Venezuela is in northern South America, between Colombia and Guyana, bordering the Caribbean Sea and the North Atlantic Ocean. Angel Falls in the Guiana Highlands (the higher elevations of the Guiana Shield) in Venezuela is the world’s highest waterfall. Environmental issues include sewage pollution of Lago de Valencia, the third largest lake in Venezuela, oil and urban pollution of Lago de Maracaibo, deforestation, soil degradation, urban and industrial pollution, especially along the Caribbean coast, and threats to the rainforest ecosystem from irresponsible mining operations.

Venezuela is a party to the Association of Caribbean States, Convention Establishing The Sustainable Tourism Zone Of The Caribbean, signed on Margarita Island, December 2001. The IVth IUCN World Parks Congress was held in the capital city of Caracas, in 1992. ParksWatch maintains summary data on threats facing protected areas in Venezuela. (See Wikipedia List of national parks of Venezuela.) The international NGO Audubon, dedicated to the conservation of birds and consequently the promotion of bird watching tourism, maintains a branch in Venezuela, Sociedad Conservacionista Audubon de Venezuela. The “eco alliance”, Ecoalianza, has been working with ecotourism for more than a decade, including organizing the major adventure travel fair in Venezuela, the annual Expoecoturismo. There are a number of French companies operating in Venezuelan ecotourism, including Aura Marcucci Eco Expediciones and Venezuela Eco Travel.

Biosphere reserves:

  • Alto Orinoco-Casiquiare 1993

IUCN members:


Venezuela was one of three countries that emerged from the collapse of Gran Colombia in 1830 (the others being Colombia and Ecuador). For most of the first half of the 20th century, Venezuela was ruled by generally benevolent military strongmen, who promoted the oil industry and allowed for some social reforms. Democratically elected governments have held sway since 1959. Current concerns include: an embattled president, a divided military, drug-related conflicts along the Colombian border, increasing internal drug consumption, overdependence on the petroleum industry with its price fluctuations, and irresponsible mining operations that are endangering the rain forest and indigenous peoples.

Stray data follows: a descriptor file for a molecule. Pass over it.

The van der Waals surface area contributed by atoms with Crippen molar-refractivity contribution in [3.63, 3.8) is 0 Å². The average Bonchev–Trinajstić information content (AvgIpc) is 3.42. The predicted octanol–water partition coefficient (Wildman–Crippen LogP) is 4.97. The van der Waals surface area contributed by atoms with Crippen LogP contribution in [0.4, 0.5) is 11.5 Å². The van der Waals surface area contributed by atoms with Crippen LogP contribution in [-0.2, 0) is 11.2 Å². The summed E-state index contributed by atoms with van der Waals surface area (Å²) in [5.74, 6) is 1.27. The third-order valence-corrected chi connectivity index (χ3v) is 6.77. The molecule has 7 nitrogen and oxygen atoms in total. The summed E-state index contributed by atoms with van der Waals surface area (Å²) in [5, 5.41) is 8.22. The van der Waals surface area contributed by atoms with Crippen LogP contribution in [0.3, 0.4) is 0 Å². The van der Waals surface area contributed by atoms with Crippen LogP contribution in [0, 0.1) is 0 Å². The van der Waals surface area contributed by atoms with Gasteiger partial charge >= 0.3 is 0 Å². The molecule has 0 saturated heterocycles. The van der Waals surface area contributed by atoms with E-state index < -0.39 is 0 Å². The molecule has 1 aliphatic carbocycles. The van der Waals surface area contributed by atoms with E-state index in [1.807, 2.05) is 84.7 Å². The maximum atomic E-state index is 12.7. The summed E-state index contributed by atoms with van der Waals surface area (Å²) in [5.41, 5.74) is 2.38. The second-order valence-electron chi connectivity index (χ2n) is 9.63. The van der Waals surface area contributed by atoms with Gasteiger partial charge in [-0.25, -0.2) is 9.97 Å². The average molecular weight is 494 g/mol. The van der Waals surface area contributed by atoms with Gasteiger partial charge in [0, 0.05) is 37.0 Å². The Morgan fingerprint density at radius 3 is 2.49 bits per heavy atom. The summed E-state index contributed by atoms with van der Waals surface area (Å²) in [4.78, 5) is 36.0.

Angel-Eco Tours is an operator working with the indigenous Pemón communities in Venezuela’s Canaima National Park. (See Wikipedia Indigenous peoples in Venezuela.) The Venezuelan environmental NGO Tropical Andes (Andes Tropicales) works with a number of community tourism development programs, including 11 “mucuposadas” or guest houses in the highlands of the state of Mérida in northwestern Venezuela. The Venezuelan NGO Fundación Proyecto Paria resulted from an outgrowth of community tourism projects. Ecoposadas del Mar, in Playa Medina, Playa Puipuy – in Paria, Sucre, are some examples of the results of long term community based tourism development in Venezuela. The Peace Villages Foundation, Aldeas De Paz, organizes grassroots volunteer experiences in Venezuela, particularly gap year English teaching.

World heritage:

  • Coro and its Port (1993)
  • Canaima National Park (1994)
  • Ciudad Universitaria de Caracas (2000)

ICCROM members:


  • Mount Roraima in South America, Venezuela: world tourism destination nature by RDM Silva, J Cruz & V Py-Daniel, 2011
  • Venezuela’s Gran Sabana by Dominic Hamilton, 1996
  • Community perceptions and attitudes toward tourism:“Los Aleros” Merida, Venezuela by DAM Dagert, 1993

Venezuela Data